Have You Ever Had “Just a Pet?”

just a pet mclemoreBy Julia Williams

Not long ago, an interesting bit of writing popped up on my Facebook newsfeed. It was a short piece titled Just a Dog – not really a poem but not a “story” either. It was, however, a very moving tribute to man’s best friend.  I really wanted to share it with you, but there was no author listed, nor any indication where it came from. I’m no stranger to the copyright law, and I’d never post it here (or anywhere) without permission from the copyright owner.

So, I did a little digging. I found Just a Dog on hundreds of other websites and blogs, and some had even taken artistic license and changed it to Just a Cat. A few had the supposed author’s name – Richard A. Biby – but I couldn’t find the man or where the piece was originally published. It’s definitely worth a read, though, so I would encourage you to Google it. Just not before you finish reading my post. LOL.

just a cat sheila sundThe poignant piece brought to mind the times in my own life where people have said things like, “It’s just a cat. How can you spend that kind of money on a cat?” “It’s just a cat, it doesn’t love you like a human child can.” Or the very worst of all, after a beloved cat had died, “It’s just a cat. You can always get another one.”

You’ve probably had similar things said to you about your own dog or cat, because the world is filled with unfortunate people who have never bonded with a pet. They can’t possibly comprehend the depth of your love for “just a dog.” They don’t understand why you would consider “just a cat” to be a beloved family member that you’d do anything to keep safe, healthy and happy. The non-pet crowd often trivializes our relationships with our furry friends, because they don’t get that our pets will never be “just” anything.

Just a Cat has been there for me during my darkest hour and my happiest. Though I don’t live with other humans, I am never lonely, because Just a Cat is always there to offer a comforting purr. Just a Cat gives meaning and purpose to my life, a reason to get up every morning. If I am feeling sad, Just a Cat’s headbonks never fail to bring on a smile.

just a cat nina picJust a Cat may not say a whole lot, but she is a wonderful listener. Even when I tell her tales that would bore another human silly, she listens intently to every word. Just a Cat never rolls her eyes at me and tells me I’m being “too sensitive” or “too picky” or “too” anything. To Just a Cat, I am perfect just the way I am.

Just a Cat knows instinctively when I am ill, and she keeps a vigil by my side. She administers Purr Therapy, her special brand of medicine that hastens healing like nothing else ever could.

Just a Cat’s presence brings an immeasurable amount of love, joy, hope and positivity into my life. Just a Cat’s loyalty will never waver, and our friendship will endure, no matter what trials and tribulations we face together.

Because of Just a Cat I not only want to be a better human being, but I am.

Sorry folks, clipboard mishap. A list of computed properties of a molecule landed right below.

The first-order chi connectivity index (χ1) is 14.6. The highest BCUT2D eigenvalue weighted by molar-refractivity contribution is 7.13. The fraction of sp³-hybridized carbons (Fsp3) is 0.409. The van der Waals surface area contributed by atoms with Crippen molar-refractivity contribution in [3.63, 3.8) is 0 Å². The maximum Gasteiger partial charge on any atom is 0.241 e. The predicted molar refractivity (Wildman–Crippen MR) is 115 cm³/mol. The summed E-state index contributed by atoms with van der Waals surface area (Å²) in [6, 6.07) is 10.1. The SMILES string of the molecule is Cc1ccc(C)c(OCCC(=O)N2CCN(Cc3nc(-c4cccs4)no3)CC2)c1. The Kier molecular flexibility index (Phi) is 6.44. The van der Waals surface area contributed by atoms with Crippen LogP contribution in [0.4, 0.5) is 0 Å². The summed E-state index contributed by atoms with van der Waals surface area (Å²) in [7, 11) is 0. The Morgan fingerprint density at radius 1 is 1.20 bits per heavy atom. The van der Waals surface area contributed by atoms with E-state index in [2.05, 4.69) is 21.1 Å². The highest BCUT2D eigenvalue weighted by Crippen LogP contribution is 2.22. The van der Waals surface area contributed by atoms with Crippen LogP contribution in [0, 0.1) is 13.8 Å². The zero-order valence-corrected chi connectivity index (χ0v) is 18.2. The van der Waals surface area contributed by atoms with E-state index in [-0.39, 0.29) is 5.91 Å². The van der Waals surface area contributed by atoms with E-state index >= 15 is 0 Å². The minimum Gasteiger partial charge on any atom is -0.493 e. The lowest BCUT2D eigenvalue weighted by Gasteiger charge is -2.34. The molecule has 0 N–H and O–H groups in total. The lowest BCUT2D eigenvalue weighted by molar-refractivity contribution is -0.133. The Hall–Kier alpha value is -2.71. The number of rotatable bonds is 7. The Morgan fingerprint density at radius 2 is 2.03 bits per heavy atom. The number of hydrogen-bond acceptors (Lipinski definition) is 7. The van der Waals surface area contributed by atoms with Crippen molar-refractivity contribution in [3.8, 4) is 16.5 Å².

Top photo by Andy McLemore
Middle photo by Sheila Sund
Bottom photo by nina_pic

Read more articles by Julia Williams

EmailGoogle GmailBlogger PostTwitterFacebookGoogle+PinterestShare

Comments

  • WordPress
  • Google Plus
  • Facebook

5 thoughts on “Have You Ever Had “Just a Pet?”

  1. We have never ever had “just a pet.” Thank you for such a beautifully written article, Julia. You have put into words just how we — and so many other people who are blessed to have loved and connected with their animal friends — feel.

    Hugs to you.

  2. Very touching post, Julia and I couldn’t agree more. As a matter of fact, I have just made eye contact as I write this, with my beautiful mancat, one who meows and trills as we have conversations, trying his best to communicate his thoughts. I tell him I’m preoccupied for the moment and he has just sat by my side.

    I am very grateful that I don’t possess the mindset that an animal is just an animal because I wouldn’t want to be that sort of human, not knowing any better and lacking in all those elevated, spiritual moments that enrich our lives and give us peace. I am a much better person for the love I share and comforting purrs I receive, given because they know they are understood in a uniquely, special way.

    I’m now turning to my Tinker and notice he has fallen asleep, content in companionable silence.

  3. I don’t think I have it in me to have “just a pet.” I mean, neither Nicki nor Derry is my “angel” on earth the way Chumley and Annie were, but I love them beyond words, they’re not “just” pets. They’re equal Beings in my care, and while I feel the weight of responsibility for that care and say so many times that I won’t do this again because it’s too hard on the heart, they never will be “just” pets. Without them, there would be little to keep me going, other than a sense of duty to pay the bills. That’s not quite enough, not even for my own small life.

    I don’t have the capacity to have “just a pet.” Whether that be horse, dog, cat, or even a rabbit or hamster (never had a rabbit or hamster), they never can be anything but separate, equal Beings, sharing part of the journey of my life.

    Peace.

Share Your Thoughts

Your email address will not be shown.

You may use these HTML tags and attributes: <a href="" title=""> <abbr title=""> <acronym title=""> <b> <blockquote cite=""> <cite> <code> <del datetime=""> <em> <i> <q cite=""> <strike> <strong>